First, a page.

The choice of Iman by the council’s board wasn’t obvious — it’s not as if she is known for her distinctive way of dressing, like the recent honorees Kate Moss (2005) and Sarah Jessica Parker (2004). But the decision seemed to have come almost spontaneously, according to Diane von Furstenberg, the group’s president: “Somebody, I don’t remember who it was, mentioned Iman’s name at the meeting, and everybody said ‘Wow.’ The vote was unanimous.”
Oh, so the CFDA works in ways as mysterious as we've always suspected. But Iman, who launched her cosmetics line for women of color in 1994 and now sells a line of caftans and other accessories on QVC, also has a point of view — one that designers respect, and that at least Michael Kors seems to miss.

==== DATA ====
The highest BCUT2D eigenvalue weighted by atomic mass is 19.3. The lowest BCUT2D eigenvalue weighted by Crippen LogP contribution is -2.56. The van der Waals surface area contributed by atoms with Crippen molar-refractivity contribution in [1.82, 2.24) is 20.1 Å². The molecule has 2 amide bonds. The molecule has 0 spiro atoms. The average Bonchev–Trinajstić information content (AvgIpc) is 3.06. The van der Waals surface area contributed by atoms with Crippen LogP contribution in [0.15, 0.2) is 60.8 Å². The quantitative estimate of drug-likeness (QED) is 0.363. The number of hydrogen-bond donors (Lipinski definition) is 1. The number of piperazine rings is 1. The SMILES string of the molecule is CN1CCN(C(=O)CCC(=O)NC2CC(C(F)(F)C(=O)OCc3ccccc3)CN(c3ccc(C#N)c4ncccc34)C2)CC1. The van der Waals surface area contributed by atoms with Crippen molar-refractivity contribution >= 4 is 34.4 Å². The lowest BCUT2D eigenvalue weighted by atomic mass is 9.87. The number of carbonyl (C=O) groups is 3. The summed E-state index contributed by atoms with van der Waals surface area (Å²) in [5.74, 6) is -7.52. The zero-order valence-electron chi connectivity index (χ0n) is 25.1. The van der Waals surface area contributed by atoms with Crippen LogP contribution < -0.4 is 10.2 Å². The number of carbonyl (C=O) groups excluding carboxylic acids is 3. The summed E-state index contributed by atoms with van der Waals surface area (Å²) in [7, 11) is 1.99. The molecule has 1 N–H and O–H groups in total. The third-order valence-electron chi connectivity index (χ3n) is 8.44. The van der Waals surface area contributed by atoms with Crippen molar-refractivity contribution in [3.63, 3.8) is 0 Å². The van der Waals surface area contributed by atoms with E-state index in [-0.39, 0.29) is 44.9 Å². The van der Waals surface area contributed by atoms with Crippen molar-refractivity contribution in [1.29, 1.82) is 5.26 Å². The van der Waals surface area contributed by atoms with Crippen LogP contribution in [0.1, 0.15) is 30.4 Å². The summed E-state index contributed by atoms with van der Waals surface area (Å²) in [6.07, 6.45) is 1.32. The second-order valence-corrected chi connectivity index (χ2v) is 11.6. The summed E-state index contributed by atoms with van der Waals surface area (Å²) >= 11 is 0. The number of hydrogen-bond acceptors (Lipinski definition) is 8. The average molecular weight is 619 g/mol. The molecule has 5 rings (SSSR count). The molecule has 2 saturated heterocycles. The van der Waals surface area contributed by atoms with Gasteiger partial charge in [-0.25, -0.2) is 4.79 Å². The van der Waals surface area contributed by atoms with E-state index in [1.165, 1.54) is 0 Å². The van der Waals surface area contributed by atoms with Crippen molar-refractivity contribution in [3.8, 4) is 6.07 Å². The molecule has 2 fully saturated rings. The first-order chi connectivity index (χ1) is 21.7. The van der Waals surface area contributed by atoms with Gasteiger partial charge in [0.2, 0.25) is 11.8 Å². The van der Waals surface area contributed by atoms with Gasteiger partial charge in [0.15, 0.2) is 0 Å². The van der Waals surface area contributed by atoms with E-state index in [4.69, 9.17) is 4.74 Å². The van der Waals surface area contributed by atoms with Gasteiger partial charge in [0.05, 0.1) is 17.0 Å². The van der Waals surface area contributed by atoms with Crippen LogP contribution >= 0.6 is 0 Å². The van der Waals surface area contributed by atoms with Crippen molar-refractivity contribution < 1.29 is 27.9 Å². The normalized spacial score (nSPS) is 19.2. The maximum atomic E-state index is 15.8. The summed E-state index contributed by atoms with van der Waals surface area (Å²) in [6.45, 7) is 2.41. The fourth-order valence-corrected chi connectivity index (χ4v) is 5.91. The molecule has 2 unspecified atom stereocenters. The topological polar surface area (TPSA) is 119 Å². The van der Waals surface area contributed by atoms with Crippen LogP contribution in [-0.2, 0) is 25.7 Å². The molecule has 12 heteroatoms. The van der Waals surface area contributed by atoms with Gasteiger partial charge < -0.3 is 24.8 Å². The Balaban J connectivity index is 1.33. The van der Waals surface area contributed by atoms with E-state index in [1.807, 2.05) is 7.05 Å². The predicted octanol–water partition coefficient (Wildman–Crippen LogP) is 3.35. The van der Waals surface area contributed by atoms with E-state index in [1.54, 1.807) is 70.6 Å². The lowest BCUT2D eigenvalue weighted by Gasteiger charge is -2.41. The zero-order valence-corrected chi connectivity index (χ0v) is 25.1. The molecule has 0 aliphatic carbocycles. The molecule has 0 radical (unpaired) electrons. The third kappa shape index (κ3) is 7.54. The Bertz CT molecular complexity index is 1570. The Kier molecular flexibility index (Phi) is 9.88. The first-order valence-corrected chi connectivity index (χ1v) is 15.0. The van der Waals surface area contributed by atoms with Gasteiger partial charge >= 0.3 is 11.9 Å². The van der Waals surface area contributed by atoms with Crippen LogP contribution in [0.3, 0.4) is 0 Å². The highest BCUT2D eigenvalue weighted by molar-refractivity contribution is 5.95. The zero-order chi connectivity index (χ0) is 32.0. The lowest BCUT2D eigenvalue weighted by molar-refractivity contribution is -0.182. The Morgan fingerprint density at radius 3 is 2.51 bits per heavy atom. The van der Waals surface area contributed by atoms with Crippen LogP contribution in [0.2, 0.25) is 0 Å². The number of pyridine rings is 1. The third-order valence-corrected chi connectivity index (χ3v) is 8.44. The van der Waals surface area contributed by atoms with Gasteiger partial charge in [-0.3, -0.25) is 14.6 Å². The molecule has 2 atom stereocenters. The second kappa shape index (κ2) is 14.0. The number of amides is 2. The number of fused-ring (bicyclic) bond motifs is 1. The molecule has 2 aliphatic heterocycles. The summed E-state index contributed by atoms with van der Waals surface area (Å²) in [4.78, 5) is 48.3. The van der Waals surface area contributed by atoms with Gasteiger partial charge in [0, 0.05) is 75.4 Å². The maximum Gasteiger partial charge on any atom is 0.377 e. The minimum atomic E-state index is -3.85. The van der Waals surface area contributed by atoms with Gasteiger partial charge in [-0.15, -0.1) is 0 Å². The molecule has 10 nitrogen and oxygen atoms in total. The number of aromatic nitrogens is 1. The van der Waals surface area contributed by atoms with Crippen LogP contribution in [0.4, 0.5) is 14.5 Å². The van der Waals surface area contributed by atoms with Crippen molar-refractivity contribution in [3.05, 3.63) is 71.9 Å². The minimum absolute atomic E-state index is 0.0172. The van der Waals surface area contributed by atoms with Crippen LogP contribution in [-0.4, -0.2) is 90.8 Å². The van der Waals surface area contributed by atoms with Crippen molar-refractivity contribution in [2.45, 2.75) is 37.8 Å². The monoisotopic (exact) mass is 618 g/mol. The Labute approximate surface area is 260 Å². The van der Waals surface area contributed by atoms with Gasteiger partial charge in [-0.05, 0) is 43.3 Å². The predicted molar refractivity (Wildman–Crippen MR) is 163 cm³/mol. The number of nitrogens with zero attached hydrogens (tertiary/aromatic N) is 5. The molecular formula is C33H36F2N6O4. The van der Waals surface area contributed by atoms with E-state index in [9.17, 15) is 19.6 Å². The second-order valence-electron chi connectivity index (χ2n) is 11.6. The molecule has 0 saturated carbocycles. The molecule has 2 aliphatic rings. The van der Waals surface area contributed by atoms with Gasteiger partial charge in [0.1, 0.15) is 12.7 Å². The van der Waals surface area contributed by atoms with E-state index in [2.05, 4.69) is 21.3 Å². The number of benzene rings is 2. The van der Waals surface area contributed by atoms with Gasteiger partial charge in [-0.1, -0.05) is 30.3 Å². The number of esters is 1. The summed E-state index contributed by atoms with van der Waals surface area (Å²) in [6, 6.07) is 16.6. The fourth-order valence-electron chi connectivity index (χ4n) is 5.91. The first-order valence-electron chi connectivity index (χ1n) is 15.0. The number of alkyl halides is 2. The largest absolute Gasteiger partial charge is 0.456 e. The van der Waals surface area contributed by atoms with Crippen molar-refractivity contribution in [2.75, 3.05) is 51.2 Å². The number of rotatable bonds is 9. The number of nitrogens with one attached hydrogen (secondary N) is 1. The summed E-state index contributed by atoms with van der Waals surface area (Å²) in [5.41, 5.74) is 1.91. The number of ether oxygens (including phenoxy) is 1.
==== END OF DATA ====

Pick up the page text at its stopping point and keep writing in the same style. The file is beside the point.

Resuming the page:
After moving to New York in 1975 having never worn makeup or high heels:
She credits the nurturing she got from designers, who gave her confidence in an era when model-muses were prized for their individuality — and their own ideas. “We were allowed to talk and to change things,” she said.
Designers like Yves Saint Laurent or Mr. Mugler expected her to speak up. “ ‘Do you like that? Would you wear it that way?’ ”she said. “You could be your own person. And nobody walked the same way on the runway.”
“Don’t get me wrong, there are great girls today,” she said, listing stars like Raquel Zimmermann, Coco Rocha and her namesake Chanel Iman. “But they have lost that role, of collaborating with the designers. There is not that relationship anymore.”
It’s an opinion shared by Mr. Kors, who recalled his first fashion show in 1984, when Iman restyled a shawl her way before she hit the catwalk and how much better it looked.
“No way would that happen today,” he said. “It’s hard for a 16-year-old model to have an opinion.”
It's also hard for us to recognize all the new, young girls, and we wish we could. If models are allowed to have curves and work past the age of 22 again, maybe the industry will encourage them to vocalize their opinions, too.